The chain, globally, has also committed to deforestation-free soya by 2026 and talks a lot about “sustainable beef”, some of it certified as such (for example in Canada). Critics have argued the bar is pretty low and the money being spent on the supply chain projects represents pennies in the context of the company’s revenue. “Companies like McDonald’s get a lot of positive press for making these commitments,” Jennifer Jacquet, an associate professor of environmental studies at New York University, told Bloomberg Green recently. “But then there’s very little follow up and follow through.”
The UK and Ireland McDonald’s website notes: “Imagine the impact if around 1,400 restaurants, 130,000 crew, over 23,000 British and Irish farmers and four million daily customers change a little.” And yet the fast food behemoth is reportedly anxious to ask too much of its consumers – in terms of buying into meat alternatives – or its suppliers, in terms of emissions reductions.
“If McDonald’s won’t steer customers to climate-friendlier alternatives and professes to have limited power to shrink the footprint of beef, how can the company sell ever-more hamburgers while claiming to be on a path to dramatically decarbonise its business?” wondered Bloomberg Green in a recent analysis.
This lack of urgency and transparency is concerning given its buying power, influence and hefty environmental footprint. Indeed, McDonald’s new net-zero commitment, announced in October and receiving a lot of positive column inches, failed to include a breakdown of its emissions, either in the UK and Ireland, or globally. A spokesperson told Footprint at the time that the company was working on a new science-based net-zero target and “we are resetting our emissions baselines in the UK and Ireland for scopes 1, 2 and 3”. Two months on and still no data have emerged.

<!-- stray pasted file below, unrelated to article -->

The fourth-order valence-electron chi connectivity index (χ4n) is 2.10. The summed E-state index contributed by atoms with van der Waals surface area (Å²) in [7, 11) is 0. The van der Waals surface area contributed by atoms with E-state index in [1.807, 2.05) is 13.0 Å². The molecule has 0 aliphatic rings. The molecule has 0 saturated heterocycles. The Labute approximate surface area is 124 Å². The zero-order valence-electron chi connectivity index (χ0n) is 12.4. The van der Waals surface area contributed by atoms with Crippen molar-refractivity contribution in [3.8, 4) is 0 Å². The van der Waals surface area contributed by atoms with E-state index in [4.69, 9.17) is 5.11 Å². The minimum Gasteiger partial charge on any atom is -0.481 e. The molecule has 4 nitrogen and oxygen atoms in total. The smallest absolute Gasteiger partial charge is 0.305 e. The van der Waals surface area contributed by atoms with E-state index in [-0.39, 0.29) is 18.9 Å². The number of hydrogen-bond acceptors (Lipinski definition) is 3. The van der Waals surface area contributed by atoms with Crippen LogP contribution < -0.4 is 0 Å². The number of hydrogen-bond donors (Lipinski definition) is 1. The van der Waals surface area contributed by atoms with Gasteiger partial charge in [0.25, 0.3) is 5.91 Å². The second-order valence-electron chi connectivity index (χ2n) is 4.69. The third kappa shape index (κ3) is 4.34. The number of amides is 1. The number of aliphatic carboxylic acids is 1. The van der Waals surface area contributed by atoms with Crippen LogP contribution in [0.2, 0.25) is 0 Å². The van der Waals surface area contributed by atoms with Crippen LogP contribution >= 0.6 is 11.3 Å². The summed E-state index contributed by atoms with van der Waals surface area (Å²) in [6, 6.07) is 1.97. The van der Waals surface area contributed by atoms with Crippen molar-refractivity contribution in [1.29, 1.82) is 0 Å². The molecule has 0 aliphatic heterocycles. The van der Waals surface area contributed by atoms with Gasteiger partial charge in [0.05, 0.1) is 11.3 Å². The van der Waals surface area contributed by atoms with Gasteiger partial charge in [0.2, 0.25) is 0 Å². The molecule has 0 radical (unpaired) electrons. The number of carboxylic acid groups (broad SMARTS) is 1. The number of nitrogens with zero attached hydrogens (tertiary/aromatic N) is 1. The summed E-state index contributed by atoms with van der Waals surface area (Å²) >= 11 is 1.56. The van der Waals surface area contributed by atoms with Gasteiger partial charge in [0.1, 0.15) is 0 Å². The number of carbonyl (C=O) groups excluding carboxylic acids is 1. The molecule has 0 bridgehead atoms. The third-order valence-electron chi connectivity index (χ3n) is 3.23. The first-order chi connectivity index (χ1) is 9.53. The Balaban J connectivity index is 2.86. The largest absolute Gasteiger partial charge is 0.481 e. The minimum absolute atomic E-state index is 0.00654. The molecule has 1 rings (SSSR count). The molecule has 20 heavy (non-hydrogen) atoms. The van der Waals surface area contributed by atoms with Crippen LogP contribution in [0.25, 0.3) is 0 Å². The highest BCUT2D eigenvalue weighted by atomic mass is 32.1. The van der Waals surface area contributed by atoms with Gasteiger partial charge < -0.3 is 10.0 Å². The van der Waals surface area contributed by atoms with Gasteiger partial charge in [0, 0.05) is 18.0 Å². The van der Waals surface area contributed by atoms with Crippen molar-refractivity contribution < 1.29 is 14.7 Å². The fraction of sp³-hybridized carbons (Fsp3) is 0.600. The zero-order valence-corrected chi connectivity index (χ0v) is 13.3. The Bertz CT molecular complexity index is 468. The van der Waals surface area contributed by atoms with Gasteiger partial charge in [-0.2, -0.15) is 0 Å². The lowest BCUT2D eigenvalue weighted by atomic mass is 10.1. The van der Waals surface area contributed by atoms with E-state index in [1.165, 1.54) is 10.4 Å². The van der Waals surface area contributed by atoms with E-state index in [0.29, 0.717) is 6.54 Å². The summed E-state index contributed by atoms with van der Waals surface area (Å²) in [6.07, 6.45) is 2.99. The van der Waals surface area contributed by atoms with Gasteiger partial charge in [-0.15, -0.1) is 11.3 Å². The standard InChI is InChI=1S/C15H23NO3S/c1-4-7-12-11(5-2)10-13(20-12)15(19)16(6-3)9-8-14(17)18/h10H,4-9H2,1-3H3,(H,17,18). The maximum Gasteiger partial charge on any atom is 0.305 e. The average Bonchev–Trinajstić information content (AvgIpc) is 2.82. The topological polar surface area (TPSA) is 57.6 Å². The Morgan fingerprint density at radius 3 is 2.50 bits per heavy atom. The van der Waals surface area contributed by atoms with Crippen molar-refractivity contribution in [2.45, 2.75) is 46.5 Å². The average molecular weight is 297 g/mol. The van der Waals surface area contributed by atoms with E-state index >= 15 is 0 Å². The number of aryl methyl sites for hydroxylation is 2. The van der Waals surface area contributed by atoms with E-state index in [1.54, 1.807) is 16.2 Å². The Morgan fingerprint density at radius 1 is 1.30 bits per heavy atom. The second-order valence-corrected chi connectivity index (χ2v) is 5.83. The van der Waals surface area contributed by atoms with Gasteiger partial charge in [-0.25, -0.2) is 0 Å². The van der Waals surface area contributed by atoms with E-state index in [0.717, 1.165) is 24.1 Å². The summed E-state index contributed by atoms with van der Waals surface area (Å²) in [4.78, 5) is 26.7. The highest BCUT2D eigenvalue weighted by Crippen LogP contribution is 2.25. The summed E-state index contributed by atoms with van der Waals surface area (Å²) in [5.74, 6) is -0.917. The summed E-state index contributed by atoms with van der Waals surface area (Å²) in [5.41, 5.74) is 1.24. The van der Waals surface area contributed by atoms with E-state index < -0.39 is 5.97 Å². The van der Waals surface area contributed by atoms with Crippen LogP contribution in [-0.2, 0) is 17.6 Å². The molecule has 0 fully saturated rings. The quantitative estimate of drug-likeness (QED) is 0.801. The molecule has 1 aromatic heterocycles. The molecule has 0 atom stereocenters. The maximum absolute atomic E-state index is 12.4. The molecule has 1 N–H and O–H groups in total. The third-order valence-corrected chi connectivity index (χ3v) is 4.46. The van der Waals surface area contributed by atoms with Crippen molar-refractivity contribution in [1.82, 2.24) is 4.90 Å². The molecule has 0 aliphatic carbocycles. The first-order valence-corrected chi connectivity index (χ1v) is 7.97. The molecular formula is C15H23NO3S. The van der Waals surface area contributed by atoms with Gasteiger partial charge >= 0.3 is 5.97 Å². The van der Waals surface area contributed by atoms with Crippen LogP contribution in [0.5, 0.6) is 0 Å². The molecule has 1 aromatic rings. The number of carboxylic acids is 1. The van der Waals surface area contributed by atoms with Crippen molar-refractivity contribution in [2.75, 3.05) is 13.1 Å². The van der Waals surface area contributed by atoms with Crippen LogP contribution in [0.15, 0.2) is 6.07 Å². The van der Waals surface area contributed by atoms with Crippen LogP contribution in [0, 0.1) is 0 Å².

McDonald’s said it is starting “where we can make changes fastest: with our restaurants and offices, aiming for UK industry net-zero emissions standards by 2030”. “[…] we believe that our food needs to be served in restaurants that are sustainable for the future,” said Beth Hart, McDonald’s vice president supply chain and brand trust, in December.
However, using data tucked away on the company’s website, scope 1 and 2 emissions, including those from energy use in its buildings, are shown to represent under 1% of McDonald’s global emissions.
Emissions totalled 49,344, 096 tonnes in 2015, rising to 53,707,901 tonnes CO2e in 2020. Of those, 97,398 tonnes were scope 1 and 431,395 tonnes were scope 2. The remaining 53,704,901 (over 99%) fell into those scope 3 emissions – and you can bet your bottom dollar most will be beef and other livestock products.
Again, a breakdown of the company’s emissions would be handy – other foodservice businesses have done it. They are realising that transparency around net-zero is key; so too is honesty (no company has all the answers).
Indeed, 2021 was the year that sustainability was given a booster shot thanks to COP26, covid and new corporate commitments. This year, it will be about credibility of the claims being made. Only around half of consumers (54%) trust food and beverage companies on climate change action, according to a substantial survey by Edelman last year. Stories like the one McDonald’s pushed out just before Christmas will do little to shift that perception.